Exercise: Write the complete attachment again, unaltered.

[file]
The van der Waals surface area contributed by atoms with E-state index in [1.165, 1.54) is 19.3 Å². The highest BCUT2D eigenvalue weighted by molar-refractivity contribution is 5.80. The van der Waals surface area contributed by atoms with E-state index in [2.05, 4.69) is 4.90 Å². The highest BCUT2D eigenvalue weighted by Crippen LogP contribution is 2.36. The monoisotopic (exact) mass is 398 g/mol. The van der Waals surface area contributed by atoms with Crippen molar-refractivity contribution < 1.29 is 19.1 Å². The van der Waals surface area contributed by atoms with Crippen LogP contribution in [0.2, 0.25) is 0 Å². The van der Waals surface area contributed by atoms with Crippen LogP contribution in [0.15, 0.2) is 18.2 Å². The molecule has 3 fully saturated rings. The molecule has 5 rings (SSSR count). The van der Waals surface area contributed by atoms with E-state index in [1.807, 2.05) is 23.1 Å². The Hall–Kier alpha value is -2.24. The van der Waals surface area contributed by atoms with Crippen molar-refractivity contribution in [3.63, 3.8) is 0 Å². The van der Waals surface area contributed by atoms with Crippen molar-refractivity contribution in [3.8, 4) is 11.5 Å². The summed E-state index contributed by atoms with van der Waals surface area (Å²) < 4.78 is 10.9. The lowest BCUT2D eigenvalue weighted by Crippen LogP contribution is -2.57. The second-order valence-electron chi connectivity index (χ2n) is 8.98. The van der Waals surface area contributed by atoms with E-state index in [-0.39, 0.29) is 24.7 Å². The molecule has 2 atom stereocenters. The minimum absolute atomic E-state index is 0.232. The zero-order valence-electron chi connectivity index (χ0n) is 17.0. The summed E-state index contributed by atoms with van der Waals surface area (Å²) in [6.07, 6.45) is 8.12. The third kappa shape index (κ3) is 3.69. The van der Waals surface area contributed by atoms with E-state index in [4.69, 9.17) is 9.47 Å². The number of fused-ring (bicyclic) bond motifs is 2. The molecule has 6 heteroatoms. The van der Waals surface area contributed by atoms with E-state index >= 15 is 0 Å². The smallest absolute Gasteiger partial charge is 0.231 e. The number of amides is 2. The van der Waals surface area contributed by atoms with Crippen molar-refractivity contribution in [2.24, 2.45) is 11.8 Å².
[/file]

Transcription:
The van der Waals surface area contributed by atoms with E-state index in [1.165, 1.54) is 19.3 Å². The highest BCUT2D eigenvalue weighted by molar-refractivity contribution is 5.80. The van der Waals surface area contributed by atoms with E-state index in [2.05, 4.69) is 4.90 Å². The highest BCUT2D eigenvalue weighted by Crippen LogP contribution is 2.36. The monoisotopic (exact) mass is 398 g/mol. The van der Waals surface area contributed by atoms with Crippen molar-refractivity contribution < 1.29 is 19.1 Å². The van der Waals surface area contributed by atoms with Crippen LogP contribution in [0.2, 0.25) is 0 Å². The van der Waals surface area contributed by atoms with Crippen LogP contribution in [0.15, 0.2) is 18.2 Å². The molecule has 3 fully saturated rings. The molecule has 5 rings (SSSR count). The van der Waals surface area contributed by atoms with E-state index in [1.807, 2.05) is 23.1 Å². The Hall–Kier alpha value is -2.24. The van der Waals surface area contributed by atoms with Crippen molar-refractivity contribution in [3.63, 3.8) is 0 Å². The van der Waals surface area contributed by atoms with Crippen molar-refractivity contribution in [3.8, 4) is 11.5 Å². The summed E-state index contributed by atoms with van der Waals surface area (Å²) < 4.78 is 10.9. The lowest BCUT2D eigenvalue weighted by Crippen LogP contribution is -2.57. The second-order valence-electron chi connectivity index (χ2n) is 8.98. The van der Waals surface area contributed by atoms with E-state index in [-0.39, 0.29) is 24.7 Å². The molecule has 2 atom stereocenters. The minimum absolute atomic E-state index is 0.232. The zero-order valence-electron chi connectivity index (χ0n) is 17.0. The summed E-state index contributed by atoms with van der Waals surface area (Å²) in [6.07, 6.45) is 8.12. The third kappa shape index (κ3) is 3.69. The van der Waals surface area contributed by atoms with E-state index in [4.69, 9.17) is 9.47 Å². The number of fused-ring (bicyclic) bond motifs is 2. The molecule has 6 heteroatoms. The van der Waals surface area contributed by atoms with E-state index >= 15 is 0 Å². The smallest absolute Gasteiger partial charge is 0.231 e. The number of amides is 2. The van der Waals surface area contributed by atoms with Crippen molar-refractivity contribution in [2.24, 2.45) is 11.8 Å².